Ghana protesters say Akufo-Addo ‘must go’ as inflation worsens
Consumer inflation topped 37 percent in Ghana in September while the cedi currency has lost more than 40 percent of its value this year.
Hundreds of protesters have marched through Ghana’s capital, Accra, calling for the resignation of President Nana Akufo-Addo amid an economic crisis that has seen fuel and food costs spiral to record levels.
Filing past police in riot gear, the more than 1,000-strong crowd waved placards on Saturday and chanted “Akufo-Addo must go”.
The red-clad crowd also shouted “IMF no” in reference to the government’s ongoing talks with the International Monetary Fund for billions of dollars to prop up the economy.
The president last week sought to reassure Ghanaians that the authorities would get the country’s finances back on track after consumer inflation topped 37 percent in September, a 21-year peak despite aggressive policy tightening.
“He has failed and we are asking him to resign. High fuel price increments are killing the people of Ghana,” said protester Rafael Williams.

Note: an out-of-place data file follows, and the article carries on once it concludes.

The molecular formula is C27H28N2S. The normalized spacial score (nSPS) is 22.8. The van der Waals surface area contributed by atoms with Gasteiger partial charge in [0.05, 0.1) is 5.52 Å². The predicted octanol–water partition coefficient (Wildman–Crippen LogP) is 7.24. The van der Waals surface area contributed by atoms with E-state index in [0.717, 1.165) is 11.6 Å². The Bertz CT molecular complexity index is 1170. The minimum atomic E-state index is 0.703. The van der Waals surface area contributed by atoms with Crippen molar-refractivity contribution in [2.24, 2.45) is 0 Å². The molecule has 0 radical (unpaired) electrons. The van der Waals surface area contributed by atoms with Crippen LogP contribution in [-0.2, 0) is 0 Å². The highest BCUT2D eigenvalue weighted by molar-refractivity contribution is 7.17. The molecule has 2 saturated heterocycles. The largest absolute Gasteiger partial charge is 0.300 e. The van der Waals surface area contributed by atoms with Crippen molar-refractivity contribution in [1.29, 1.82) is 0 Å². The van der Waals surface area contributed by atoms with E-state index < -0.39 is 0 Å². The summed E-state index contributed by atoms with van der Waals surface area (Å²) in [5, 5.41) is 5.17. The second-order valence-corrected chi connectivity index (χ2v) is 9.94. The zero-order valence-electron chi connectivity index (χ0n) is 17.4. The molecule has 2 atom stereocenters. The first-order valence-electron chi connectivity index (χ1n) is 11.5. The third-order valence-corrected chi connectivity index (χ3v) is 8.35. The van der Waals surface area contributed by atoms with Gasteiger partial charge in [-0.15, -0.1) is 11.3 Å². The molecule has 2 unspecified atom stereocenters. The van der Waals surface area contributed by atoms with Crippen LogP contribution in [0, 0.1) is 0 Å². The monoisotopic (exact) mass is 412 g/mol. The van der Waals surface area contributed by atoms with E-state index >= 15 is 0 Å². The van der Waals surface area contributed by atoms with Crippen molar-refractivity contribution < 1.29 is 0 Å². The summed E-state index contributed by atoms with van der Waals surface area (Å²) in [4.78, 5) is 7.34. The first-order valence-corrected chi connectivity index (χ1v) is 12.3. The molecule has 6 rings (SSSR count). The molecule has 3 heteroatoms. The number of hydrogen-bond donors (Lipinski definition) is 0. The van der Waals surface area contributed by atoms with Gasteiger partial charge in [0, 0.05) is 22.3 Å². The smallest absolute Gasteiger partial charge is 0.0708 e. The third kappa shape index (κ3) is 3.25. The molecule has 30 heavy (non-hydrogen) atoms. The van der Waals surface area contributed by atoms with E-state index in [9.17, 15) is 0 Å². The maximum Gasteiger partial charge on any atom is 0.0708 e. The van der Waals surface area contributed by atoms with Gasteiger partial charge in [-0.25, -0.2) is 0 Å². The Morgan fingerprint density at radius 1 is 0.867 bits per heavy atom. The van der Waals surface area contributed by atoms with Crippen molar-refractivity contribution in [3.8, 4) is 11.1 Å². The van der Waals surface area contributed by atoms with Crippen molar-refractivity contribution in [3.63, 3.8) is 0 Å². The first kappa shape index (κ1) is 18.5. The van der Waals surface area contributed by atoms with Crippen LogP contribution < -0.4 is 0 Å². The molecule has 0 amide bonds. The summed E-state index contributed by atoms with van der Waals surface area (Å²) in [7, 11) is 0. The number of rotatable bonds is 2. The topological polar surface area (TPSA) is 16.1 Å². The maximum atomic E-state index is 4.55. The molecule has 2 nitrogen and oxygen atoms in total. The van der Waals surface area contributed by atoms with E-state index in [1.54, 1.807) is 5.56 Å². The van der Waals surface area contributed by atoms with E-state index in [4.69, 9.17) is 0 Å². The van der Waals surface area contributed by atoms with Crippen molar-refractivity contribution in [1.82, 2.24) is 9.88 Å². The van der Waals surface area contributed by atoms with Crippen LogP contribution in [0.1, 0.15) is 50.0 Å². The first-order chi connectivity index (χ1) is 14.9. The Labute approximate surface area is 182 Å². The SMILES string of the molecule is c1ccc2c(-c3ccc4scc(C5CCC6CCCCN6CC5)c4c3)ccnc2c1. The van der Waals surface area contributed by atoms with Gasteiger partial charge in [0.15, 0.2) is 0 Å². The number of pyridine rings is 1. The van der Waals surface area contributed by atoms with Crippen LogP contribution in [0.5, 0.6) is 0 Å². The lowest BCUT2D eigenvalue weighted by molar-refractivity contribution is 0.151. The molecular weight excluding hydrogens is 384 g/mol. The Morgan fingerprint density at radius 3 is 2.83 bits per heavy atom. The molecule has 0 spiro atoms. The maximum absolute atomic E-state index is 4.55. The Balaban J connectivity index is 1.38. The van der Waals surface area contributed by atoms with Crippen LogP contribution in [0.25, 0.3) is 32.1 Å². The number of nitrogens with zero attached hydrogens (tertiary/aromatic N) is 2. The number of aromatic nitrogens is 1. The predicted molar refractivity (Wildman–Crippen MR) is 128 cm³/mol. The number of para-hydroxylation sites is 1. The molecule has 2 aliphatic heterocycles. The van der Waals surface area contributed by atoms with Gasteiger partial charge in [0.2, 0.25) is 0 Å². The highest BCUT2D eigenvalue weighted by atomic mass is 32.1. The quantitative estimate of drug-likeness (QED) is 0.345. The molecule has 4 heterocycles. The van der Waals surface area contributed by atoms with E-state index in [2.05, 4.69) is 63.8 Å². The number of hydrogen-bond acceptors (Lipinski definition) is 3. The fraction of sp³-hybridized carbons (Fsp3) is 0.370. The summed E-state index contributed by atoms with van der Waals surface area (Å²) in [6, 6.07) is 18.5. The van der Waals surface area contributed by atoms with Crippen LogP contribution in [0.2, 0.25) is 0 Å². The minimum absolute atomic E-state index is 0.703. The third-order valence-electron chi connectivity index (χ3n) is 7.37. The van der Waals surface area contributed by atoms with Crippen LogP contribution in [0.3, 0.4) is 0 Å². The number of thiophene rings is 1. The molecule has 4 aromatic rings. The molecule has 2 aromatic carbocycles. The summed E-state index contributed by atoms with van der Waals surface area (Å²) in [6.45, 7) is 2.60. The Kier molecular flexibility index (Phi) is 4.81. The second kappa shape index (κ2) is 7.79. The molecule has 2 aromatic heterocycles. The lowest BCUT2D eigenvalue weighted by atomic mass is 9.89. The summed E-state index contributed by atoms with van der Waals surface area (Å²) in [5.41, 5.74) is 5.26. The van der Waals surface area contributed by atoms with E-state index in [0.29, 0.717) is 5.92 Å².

The peaceful protest was the latest in a series of demonstrations this year over the soaring cost of living that has made it even harder for people to get by in a country where about a quarter of the population lives on less than $2.15 per day, according to the World Bank.
Ghana, which produces gold, cocoa and oil, has also seen its cedi currency plummet by more than 40 percent against the dollar this year, making it one of the worst-performing currencies in a region suffering from the fallout of a global economic slowdown.
“We are speaking to the IMF. They should not give them loans,” said tailor Francisca Wintima, who was among those protesting in the capital.
“Enough is enough. We have gold, we have oil, we have manganese, we have diamonds. We have everything we need in this country. The only thing that we need is leadership.”